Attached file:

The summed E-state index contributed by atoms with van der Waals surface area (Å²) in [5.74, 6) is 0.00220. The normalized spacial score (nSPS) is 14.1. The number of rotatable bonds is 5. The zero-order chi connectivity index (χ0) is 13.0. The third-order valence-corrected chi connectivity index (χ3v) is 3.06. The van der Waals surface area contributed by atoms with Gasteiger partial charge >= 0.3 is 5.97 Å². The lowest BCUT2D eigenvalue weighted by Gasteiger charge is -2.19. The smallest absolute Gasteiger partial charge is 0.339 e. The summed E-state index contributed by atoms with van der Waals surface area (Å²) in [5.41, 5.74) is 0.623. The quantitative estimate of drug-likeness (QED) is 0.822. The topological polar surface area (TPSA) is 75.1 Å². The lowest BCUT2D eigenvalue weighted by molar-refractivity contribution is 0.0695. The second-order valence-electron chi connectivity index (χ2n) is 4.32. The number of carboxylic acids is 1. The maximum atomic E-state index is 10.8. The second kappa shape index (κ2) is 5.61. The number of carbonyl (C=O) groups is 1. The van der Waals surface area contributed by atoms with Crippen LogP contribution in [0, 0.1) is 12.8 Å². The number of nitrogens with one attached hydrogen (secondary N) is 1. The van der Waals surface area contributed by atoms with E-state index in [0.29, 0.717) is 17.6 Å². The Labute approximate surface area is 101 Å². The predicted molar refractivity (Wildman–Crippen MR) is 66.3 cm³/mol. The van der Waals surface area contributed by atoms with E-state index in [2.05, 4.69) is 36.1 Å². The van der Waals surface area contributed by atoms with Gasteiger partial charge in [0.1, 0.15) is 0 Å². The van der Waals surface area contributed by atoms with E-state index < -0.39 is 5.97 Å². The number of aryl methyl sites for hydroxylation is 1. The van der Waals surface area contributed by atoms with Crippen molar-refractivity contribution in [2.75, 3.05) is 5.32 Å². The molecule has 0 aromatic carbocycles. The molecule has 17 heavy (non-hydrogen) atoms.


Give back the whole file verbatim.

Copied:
The summed E-state index contributed by atoms with van der Waals surface area (Å²) in [5.74, 6) is 0.00220. The normalized spacial score (nSPS) is 14.1. The number of rotatable bonds is 5. The zero-order chi connectivity index (χ0) is 13.0. The third-order valence-corrected chi connectivity index (χ3v) is 3.06. The van der Waals surface area contributed by atoms with Gasteiger partial charge >= 0.3 is 5.97 Å². The lowest BCUT2D eigenvalue weighted by Gasteiger charge is -2.19. The smallest absolute Gasteiger partial charge is 0.339 e. The summed E-state index contributed by atoms with van der Waals surface area (Å²) in [5.41, 5.74) is 0.623. The quantitative estimate of drug-likeness (QED) is 0.822. The topological polar surface area (TPSA) is 75.1 Å². The lowest BCUT2D eigenvalue weighted by molar-refractivity contribution is 0.0695. The second-order valence-electron chi connectivity index (χ2n) is 4.32. The number of carboxylic acids is 1. The maximum atomic E-state index is 10.8. The second kappa shape index (κ2) is 5.61. The number of carbonyl (C=O) groups is 1. The van der Waals surface area contributed by atoms with Crippen LogP contribution in [0, 0.1) is 12.8 Å². The number of nitrogens with one attached hydrogen (secondary N) is 1. The van der Waals surface area contributed by atoms with E-state index in [0.29, 0.717) is 17.6 Å². The Labute approximate surface area is 101 Å². The predicted molar refractivity (Wildman–Crippen MR) is 66.3 cm³/mol. The van der Waals surface area contributed by atoms with E-state index in [2.05, 4.69) is 36.1 Å². The van der Waals surface area contributed by atoms with Gasteiger partial charge in [0.1, 0.15) is 0 Å². The van der Waals surface area contributed by atoms with E-state index < -0.39 is 5.97 Å². The number of aryl methyl sites for hydroxylation is 1. The van der Waals surface area contributed by atoms with Crippen molar-refractivity contribution in [2.75, 3.05) is 5.32 Å². The molecule has 0 aromatic carbocycles. The molecule has 17 heavy (non-hydrogen) atoms.